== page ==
#Solo #Wargame – Solitaire rules in #Panzer Expansion Nr. 4: France 1940 (@gmtgames, 2018)

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Panzer – Yaquinto Edition (courtesy BGG.com

I have been playing Panzer by James M. Day since the Yaquinto Publishing first edition in 1979. As a matter of fact, Panzer was my first wargame ever (nothing like jumping straight into the deep end!). Through the years I followed the development of the Panzer and the sister modern version, MBT, but it was not until GMT Games brought out Panzer (Second Edition) that I upgraded my collection. The latest expansion to drop is Panzer Expansion #4: France 1940.  In addition to covering the Invasion of France in 1940, the game also includes a new set of rules for Panzer players that have a hard time finding face-to-face opponents or are tired of always trying to outsmart their alter-ego.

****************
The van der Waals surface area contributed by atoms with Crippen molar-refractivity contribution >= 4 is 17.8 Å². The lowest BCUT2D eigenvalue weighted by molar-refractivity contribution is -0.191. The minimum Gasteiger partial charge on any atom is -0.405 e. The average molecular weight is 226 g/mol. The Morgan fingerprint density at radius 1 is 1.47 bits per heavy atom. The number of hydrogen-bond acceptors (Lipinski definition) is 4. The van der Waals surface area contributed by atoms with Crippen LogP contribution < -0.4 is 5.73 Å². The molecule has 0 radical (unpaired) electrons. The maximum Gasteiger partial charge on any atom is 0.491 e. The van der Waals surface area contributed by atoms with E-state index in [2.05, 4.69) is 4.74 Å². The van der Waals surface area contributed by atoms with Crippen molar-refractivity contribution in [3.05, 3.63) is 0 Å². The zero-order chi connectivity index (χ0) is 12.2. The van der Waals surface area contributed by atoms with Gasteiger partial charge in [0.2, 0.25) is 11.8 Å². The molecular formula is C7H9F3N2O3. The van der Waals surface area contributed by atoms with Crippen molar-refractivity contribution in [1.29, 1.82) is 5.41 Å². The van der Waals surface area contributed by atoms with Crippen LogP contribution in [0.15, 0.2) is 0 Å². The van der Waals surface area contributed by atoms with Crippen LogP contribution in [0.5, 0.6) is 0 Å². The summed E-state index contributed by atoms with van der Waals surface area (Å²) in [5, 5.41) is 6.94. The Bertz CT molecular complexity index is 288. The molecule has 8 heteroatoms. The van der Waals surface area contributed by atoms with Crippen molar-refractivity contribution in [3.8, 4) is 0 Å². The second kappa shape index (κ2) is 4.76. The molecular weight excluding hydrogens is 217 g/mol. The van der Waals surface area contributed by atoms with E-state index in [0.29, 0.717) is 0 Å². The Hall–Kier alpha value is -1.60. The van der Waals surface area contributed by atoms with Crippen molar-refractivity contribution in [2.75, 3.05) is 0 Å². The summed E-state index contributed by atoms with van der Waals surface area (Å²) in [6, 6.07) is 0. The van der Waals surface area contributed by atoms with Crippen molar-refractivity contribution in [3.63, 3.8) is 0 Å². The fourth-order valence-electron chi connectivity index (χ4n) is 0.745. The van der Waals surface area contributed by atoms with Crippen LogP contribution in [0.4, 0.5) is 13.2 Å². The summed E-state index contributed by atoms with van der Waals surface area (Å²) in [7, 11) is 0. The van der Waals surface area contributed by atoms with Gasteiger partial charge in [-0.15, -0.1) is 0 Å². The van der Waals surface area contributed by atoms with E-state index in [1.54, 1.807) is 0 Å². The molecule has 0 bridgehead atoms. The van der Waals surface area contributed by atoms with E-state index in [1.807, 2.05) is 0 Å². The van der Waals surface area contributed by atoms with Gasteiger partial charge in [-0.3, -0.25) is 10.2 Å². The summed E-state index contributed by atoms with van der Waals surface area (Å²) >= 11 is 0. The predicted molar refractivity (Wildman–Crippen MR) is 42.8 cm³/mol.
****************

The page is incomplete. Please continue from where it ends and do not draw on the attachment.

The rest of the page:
Surprisingly, GMT Games apparently didn’t really play up this angle of the new expansion. One has to look deep within the publishers description on the game page to barely find mention of solitaire rules:

The two solitaire scenarios utilize a game driven AI system for French forces in The 6th Panzer is Delayed and the German forces in Billote’s Charge.

In stark contrast to that short blurb, Panzer Expansion #4 actually includes a very robust set of solitaire rules. As in 15 pages worth (in a Playbook of 68 pages). The Solitaire System is credited to Fernando Solo Ramos, a long time Panzer fan and the man responsible for the best Panzer wargame support site on the internet, The Panzer Pusher.

Fernando explains the intent of the Solitaire Rules in section 10.1 Introduction: